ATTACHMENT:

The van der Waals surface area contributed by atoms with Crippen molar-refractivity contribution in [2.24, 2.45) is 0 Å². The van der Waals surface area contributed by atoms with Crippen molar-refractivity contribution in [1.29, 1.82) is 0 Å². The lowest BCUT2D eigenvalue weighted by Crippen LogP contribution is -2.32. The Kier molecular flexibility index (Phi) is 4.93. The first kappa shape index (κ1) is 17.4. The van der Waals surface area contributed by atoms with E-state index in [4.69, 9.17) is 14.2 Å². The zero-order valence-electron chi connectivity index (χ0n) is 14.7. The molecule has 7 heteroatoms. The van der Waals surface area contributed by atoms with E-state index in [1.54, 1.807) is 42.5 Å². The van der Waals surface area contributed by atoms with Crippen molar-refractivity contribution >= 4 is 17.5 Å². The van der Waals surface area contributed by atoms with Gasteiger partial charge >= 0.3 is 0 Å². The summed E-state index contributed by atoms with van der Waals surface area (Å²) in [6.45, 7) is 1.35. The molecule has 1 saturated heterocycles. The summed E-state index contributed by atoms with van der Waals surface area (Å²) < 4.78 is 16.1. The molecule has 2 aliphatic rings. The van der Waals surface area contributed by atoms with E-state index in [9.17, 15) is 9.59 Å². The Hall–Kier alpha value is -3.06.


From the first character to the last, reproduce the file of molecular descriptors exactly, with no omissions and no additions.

The van der Waals surface area contributed by atoms with Crippen molar-refractivity contribution in [2.24, 2.45) is 0 Å². The van der Waals surface area contributed by atoms with Crippen molar-refractivity contribution in [1.29, 1.82) is 0 Å². The lowest BCUT2D eigenvalue weighted by Crippen LogP contribution is -2.32. The Kier molecular flexibility index (Phi) is 4.93. The first kappa shape index (κ1) is 17.4. The van der Waals surface area contributed by atoms with E-state index in [4.69, 9.17) is 14.2 Å². The zero-order valence-electron chi connectivity index (χ0n) is 14.7. The molecule has 7 heteroatoms. The van der Waals surface area contributed by atoms with E-state index in [1.54, 1.807) is 42.5 Å². The van der Waals surface area contributed by atoms with Crippen molar-refractivity contribution >= 4 is 17.5 Å². The van der Waals surface area contributed by atoms with Gasteiger partial charge >= 0.3 is 0 Å². The summed E-state index contributed by atoms with van der Waals surface area (Å²) in [6.45, 7) is 1.35. The molecule has 1 saturated heterocycles. The summed E-state index contributed by atoms with van der Waals surface area (Å²) < 4.78 is 16.1. The molecule has 2 aliphatic rings. The van der Waals surface area contributed by atoms with E-state index in [9.17, 15) is 9.59 Å². The Hall–Kier alpha value is -3.06.